Stetsonia coryne | ‘Argentine Toothpick’ | Live plant


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A wonderful cactus from South America! Live plant.

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Stetsonia coryne | ‘Argentine Toothpick’ | Live plant

(syn. Cereus coryne, Cereus chacoanus)

Stetsonia coryne (synonymous with Cereus coryne and Cereus chacoanus) is a popular cactus species which is originally native to Argentina, Bolivia and Paraguay. Known informally as the ‘Argentine Toothpick’, ‘Cardón’, ‘Cardón Moro’, ‘Cararacoré’, ‘Keulencereus’, ‘Stetsonkaktus’, ‘Stetsonie Cure-dent’, ‘Toothpick Cactus’, ‘Toothpick Saguaro’, ‘Toothpick Stetsonia’, ‘Tuna’ and ‘Unqillo’, it’s the only currently recognised species of the genus Stetsonia (although there’s also a cristata form in cultivation).

Growing in dense groups to approximately ten metres or so tall, coryne is a large and branching, blue-green columnar cactus with spines up to ten centimetres long. It’s gorgeous, white to whitish flowers – up to roughly fifteen centimetres in length – bloom only at night (and then only once the plant is at least twenty-five years old!), between late spring and early summer. They’re followed a month or two later by smooth-skinned, edible fruit (which apparently tastes reminiscent of lemon).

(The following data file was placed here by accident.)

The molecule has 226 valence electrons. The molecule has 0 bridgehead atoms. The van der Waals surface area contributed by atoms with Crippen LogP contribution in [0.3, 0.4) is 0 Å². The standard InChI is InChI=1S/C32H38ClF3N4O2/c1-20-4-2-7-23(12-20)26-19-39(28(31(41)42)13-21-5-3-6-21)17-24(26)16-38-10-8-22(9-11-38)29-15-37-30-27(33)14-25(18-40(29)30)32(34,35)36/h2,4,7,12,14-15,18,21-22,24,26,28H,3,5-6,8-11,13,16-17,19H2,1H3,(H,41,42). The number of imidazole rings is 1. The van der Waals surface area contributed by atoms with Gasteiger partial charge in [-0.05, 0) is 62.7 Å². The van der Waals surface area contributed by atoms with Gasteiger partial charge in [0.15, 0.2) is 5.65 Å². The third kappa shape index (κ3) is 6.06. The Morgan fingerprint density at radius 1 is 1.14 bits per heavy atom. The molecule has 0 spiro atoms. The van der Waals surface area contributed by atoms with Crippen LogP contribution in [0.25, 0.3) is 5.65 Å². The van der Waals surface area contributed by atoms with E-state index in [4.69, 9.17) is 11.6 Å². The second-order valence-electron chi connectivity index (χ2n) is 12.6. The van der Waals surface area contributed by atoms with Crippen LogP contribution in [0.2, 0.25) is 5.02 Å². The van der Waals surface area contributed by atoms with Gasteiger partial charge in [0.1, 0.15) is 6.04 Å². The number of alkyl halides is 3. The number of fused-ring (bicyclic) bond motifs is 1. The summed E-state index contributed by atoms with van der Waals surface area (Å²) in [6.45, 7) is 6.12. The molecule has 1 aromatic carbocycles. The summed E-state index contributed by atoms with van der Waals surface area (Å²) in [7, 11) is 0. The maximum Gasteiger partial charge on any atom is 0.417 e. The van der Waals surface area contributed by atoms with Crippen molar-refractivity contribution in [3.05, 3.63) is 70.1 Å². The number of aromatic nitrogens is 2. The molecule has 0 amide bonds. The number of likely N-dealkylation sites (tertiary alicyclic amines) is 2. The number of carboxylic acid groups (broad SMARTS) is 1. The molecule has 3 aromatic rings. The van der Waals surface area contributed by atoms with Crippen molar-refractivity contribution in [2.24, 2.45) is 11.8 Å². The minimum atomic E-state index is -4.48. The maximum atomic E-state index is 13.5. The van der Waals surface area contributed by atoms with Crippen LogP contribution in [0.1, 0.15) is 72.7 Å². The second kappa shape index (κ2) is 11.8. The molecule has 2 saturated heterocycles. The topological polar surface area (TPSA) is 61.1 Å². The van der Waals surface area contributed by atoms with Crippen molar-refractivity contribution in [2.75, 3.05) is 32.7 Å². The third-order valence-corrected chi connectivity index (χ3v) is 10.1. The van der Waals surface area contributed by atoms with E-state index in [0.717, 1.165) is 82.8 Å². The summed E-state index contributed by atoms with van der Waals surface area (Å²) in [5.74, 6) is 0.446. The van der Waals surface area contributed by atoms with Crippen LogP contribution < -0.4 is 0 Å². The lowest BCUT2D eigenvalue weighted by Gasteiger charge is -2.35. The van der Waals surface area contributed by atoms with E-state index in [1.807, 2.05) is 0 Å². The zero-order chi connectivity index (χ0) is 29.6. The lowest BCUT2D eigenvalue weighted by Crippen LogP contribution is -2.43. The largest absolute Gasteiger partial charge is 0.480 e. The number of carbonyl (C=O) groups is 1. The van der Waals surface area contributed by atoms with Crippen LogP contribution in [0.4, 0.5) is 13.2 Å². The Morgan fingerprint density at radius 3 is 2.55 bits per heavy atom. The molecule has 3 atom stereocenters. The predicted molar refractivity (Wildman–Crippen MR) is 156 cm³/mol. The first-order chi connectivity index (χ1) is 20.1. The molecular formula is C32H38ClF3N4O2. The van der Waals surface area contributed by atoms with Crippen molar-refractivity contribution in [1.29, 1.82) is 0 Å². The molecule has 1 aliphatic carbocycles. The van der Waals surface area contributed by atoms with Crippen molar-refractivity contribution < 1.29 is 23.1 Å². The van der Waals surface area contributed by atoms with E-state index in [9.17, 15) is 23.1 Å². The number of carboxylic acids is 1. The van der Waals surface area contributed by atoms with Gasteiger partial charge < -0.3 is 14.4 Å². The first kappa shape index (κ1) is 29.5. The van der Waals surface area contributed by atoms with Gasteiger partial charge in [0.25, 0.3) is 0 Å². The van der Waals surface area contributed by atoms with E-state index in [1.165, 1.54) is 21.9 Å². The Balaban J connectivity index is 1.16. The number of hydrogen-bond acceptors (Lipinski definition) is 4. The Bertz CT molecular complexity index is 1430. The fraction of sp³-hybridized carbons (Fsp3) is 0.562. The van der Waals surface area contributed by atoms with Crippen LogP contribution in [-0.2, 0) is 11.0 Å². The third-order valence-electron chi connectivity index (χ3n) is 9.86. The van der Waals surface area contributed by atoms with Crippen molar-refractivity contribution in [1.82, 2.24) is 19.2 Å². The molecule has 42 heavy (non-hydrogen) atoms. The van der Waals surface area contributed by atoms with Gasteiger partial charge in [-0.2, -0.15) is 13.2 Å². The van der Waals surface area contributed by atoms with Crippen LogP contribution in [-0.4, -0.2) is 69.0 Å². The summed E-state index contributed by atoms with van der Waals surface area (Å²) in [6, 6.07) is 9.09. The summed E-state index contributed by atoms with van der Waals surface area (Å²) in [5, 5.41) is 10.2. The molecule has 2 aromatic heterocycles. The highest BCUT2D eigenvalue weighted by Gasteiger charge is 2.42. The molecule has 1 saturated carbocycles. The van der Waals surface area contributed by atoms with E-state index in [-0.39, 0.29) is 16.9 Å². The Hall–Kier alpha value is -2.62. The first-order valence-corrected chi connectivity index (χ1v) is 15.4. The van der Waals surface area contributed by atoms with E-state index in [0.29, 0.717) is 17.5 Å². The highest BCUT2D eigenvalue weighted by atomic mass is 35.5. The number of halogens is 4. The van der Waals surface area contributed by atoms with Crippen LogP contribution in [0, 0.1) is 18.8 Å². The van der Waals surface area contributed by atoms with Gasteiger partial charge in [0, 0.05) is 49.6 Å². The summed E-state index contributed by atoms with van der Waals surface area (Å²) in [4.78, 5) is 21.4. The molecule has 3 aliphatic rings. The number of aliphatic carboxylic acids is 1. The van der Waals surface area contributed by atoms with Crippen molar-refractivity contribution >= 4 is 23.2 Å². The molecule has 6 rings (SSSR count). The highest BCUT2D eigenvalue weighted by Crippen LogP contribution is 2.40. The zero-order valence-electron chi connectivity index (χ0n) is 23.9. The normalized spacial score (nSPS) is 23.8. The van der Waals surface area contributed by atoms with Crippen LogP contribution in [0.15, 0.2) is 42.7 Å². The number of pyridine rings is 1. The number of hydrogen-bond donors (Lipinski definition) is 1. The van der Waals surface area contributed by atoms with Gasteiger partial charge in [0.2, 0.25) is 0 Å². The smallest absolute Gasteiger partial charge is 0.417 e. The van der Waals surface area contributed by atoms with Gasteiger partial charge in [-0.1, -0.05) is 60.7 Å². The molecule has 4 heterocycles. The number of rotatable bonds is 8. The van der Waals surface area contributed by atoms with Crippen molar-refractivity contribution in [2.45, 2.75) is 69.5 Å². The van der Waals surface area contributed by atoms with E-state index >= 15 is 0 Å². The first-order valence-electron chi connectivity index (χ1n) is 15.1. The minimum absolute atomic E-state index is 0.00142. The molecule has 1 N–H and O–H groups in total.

The ‘Toothpick Cactus’ occurs naturally in USDA Hardiness Zones 9-11, at an altitude of two hundred to one thousand metres above sea level. In practice, this means that it prefers to grow on relatively flat habitats, such as low mountains and plains; especially those located around the edges of forest salt flats.

Besides being cultivated as an ornamental, Stetsonia coryne is grown for its fruit (which is also popular with many animal species). As with many other columnar cacti, such as those located within the Trichocereus genus, this species is also used as a living fence. Moreover, its cortex is used to make rain sticks, its thorns as needles and its wood is useful for crafts such as furniture-making.

Coryne is quite easy to grow from seed or cuttings, especially as its happy to grow in a wide range of mildly acidic to mildly alkaline soil (even if saline) – provided it’s aerated and well-drained. However, it is relatively slow growing compared to some other popular species. Space young plants roughly six metres apart so that they have enough room to grow to full maturity, preferably somewhere in full sun. Water only when the top layer of soil is completely dry to the touch and you should enjoy a long and happy relationship with these wonderful plants!

Product Details

Product Type

Live plant


1 rooted plant


~10cm tall

Common Name

Argentine Toothpick






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